With the implementation of intensive regulatory reforms, the backlog of applications was nearly cleared by the end of 2018.36 International pharmaceutical companies have responded to the trend and accelerated the pace of “global synchronization”. The length of time for launching new products by multinational pharmaceutical companies has been greatly shortened, and Chinese patients are expected to benefit from such “global synchronization”. During 2014–2016, there were only 7 new products approved through the priority review process, this number reached to 50 in 2017 and 83 in 2018. The average length of time for the 1st round of evaluation of IND, NDA and Abbreviated New Drug Application (ANDA) was 39, 59 and 81 working days, respectively, in 2017, 90% new applications for registration were processed according to the timeline as defined by the State Council drug regulatory reform opinion in 2018, and the number of backlogged applications dropped from 22,000 to 3440 by the end of 2018. The clinical trials of 170 novel products were approved in 2017, which almost doubled the number in 2016.36,37 Considering that the reforms may have undesired effects, for example, fast-track approvals based on limited evidence may lead to products on the market that lack effectiveness for the general population, these approvals are conditional. Companies are required to provide post-marketing clinical data to corroborate safety and efficacy of the fast-track approved novel medicines.
In 2017, China became the eighth regulatory member of the International Council for Harmonization of Technical Requirements for Pharmaceuticals for Human Use (ICH), pledged to gradually transform its pharmaceutical regulatory authorities, industry and research institutions to implement the international coalition’s technical standards and guidelines. Full understanding and swift implementation of ICH are considered as the best way to set the foundation for medicines innovation and patient access to high-quality medicines in China.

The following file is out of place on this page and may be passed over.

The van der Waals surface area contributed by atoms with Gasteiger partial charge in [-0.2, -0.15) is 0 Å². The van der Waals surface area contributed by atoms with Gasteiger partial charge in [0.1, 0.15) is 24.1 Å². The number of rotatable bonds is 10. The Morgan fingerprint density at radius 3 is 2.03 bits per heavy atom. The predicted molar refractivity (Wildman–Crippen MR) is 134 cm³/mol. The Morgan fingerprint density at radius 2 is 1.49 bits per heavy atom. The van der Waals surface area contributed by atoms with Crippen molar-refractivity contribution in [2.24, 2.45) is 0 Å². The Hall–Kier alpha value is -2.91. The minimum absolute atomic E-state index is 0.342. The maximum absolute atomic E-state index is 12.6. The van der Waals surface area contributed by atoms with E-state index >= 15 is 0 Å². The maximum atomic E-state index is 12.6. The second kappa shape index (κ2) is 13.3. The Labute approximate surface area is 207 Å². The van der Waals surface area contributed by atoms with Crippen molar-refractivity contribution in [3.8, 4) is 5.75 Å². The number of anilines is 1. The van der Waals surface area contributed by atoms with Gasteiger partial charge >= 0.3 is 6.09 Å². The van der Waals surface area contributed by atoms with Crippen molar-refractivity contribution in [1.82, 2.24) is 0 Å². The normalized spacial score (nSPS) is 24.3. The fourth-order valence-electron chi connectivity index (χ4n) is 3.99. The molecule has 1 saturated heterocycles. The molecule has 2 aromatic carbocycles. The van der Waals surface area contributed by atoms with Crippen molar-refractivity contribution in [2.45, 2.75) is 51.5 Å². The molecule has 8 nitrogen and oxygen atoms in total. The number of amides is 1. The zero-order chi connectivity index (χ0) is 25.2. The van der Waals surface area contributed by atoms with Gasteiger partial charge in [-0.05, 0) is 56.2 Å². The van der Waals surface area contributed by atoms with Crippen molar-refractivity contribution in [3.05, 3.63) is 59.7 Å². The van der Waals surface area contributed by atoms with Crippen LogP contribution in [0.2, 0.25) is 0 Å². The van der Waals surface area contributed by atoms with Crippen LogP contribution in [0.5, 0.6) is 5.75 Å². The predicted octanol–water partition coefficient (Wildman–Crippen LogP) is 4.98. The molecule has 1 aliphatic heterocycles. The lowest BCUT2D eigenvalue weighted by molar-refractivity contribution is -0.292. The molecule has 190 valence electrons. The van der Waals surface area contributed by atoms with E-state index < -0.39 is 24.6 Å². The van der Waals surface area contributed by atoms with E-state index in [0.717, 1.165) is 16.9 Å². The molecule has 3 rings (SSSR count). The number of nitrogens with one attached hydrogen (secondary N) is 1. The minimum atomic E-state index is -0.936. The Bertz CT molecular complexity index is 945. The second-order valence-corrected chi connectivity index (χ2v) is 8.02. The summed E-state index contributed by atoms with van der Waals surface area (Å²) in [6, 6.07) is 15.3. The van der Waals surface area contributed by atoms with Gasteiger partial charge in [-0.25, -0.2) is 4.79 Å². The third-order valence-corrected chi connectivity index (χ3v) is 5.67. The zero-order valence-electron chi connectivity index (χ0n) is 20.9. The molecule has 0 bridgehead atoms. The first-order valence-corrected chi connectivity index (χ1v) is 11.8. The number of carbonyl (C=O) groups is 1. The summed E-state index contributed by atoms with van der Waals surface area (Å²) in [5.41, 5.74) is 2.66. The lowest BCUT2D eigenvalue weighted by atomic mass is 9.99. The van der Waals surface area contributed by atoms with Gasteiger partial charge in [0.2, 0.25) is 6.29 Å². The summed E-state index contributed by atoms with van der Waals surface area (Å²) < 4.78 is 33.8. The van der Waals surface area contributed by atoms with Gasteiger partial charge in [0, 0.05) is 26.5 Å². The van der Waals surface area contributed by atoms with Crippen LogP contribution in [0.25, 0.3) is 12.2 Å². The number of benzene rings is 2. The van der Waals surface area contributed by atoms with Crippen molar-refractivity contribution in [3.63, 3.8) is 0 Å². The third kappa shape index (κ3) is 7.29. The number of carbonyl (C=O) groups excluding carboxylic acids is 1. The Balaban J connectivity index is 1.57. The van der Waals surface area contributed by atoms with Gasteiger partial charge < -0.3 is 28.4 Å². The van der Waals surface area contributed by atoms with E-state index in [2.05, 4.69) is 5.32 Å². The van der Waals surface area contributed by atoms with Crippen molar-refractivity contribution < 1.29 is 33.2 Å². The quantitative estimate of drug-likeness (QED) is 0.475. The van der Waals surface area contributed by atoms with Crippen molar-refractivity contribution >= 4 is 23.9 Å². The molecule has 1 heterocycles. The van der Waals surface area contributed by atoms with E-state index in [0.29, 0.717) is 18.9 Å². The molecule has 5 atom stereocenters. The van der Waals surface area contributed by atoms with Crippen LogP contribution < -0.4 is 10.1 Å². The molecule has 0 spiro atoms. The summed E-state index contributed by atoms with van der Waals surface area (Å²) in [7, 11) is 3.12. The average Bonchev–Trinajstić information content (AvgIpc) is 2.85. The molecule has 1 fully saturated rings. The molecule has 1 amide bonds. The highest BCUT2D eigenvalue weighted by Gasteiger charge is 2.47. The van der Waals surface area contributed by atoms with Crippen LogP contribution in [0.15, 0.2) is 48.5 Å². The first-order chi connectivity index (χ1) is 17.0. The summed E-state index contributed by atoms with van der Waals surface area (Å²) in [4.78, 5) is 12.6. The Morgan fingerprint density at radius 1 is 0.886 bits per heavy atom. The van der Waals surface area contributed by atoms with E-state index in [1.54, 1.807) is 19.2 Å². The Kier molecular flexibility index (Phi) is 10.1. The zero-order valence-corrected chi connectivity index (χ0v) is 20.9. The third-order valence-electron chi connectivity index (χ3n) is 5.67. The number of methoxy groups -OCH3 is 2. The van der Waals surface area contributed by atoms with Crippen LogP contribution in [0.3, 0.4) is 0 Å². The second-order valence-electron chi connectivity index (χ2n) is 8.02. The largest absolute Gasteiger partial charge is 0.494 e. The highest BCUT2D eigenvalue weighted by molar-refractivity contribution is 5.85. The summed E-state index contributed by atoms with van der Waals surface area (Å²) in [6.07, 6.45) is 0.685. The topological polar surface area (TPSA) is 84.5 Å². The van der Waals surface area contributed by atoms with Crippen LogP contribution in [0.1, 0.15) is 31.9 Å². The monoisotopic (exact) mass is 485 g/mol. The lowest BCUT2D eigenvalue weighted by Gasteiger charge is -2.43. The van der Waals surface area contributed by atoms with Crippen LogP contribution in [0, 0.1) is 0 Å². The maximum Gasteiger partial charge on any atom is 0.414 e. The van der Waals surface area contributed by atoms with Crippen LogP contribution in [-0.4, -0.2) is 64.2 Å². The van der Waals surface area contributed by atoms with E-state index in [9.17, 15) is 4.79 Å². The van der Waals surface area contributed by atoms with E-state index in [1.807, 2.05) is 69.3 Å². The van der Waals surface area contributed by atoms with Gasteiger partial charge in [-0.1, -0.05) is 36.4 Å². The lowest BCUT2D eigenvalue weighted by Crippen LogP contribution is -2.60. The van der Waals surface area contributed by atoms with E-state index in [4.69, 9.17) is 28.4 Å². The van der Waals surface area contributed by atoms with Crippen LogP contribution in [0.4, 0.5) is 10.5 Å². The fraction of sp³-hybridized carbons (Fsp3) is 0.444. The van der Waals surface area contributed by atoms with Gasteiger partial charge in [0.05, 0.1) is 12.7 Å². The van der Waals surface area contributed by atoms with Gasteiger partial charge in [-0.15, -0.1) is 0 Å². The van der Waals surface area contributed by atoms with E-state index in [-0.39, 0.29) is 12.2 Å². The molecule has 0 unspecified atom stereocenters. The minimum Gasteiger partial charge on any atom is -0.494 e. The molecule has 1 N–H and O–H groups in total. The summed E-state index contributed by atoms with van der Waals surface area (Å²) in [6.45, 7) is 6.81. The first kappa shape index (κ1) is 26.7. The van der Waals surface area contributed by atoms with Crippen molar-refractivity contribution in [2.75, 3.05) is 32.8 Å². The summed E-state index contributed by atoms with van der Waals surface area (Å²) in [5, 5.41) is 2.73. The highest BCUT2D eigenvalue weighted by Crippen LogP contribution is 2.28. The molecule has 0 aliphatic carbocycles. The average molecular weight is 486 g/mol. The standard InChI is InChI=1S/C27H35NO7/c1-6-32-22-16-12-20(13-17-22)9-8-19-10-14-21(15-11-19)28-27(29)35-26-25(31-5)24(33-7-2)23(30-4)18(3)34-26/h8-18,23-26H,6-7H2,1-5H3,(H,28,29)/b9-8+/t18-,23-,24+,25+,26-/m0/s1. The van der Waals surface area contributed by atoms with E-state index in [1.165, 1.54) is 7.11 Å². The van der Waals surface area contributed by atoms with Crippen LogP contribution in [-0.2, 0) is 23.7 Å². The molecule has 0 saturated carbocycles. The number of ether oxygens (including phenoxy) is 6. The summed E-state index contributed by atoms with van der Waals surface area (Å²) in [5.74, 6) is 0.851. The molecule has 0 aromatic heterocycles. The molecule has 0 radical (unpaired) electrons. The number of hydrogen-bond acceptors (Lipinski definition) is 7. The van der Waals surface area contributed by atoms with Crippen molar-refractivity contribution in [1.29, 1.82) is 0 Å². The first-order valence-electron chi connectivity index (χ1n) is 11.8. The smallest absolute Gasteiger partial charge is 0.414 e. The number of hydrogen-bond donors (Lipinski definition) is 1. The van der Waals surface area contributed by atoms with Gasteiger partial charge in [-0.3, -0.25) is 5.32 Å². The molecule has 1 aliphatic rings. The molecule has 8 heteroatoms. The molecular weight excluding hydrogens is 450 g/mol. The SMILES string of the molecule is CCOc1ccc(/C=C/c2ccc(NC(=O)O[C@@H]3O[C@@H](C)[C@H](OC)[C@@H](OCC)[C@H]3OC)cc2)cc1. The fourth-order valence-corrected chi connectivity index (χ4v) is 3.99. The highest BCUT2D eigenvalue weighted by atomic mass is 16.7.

Balancing The IP Protection And Public Health Security
China formulated its National IP Strategy and clearly committed to build a high level of protection of innovation and application by 2020. To address the IP barrier, the national Patent Law and regulations were revised to incorporate some flexibilities in the legal provisions for public health needs. There has been a clear government commitment to balance the IP protection and generic competition, which was written in the recent national policy for promotion of generic uptakes and local R&D capacities strengthening.38 However, these flexibilities have yet to be implemented in reality in China like in Thailand, India and Malaysia, who used their rights under the flexibilities contained in the Trade-related Intellectual Property Rights Agreement (TRIPS) administered by the World Trade Organization.39,40 The use of compulsory licenses by developing governments can be seen since 2003, mostly for antiretrovirals for HIV/AIDs, and most recently for sofosbuvir for hepatitis C treatment in Malaysia in 2017.41 The guiding role of intellectual property in economic and public policies needs to be strengthened. More efforts need to be adopted to improve coordination between intellectual property policy and the policies of industry, science and technology and trade. Coordination and uniformity between intellectual property policy and policies of science and health need to be strengthened to safeguard the right of the public to legally and rationally utilize innovation findings and information in their scientific and public health activities, promote the fair sharing of innovation and information, prevent abuses of intellectual property, maintain fair market competition, safeguard the public lawful rights properly and interests and ensure that the government is able to deal with public crises.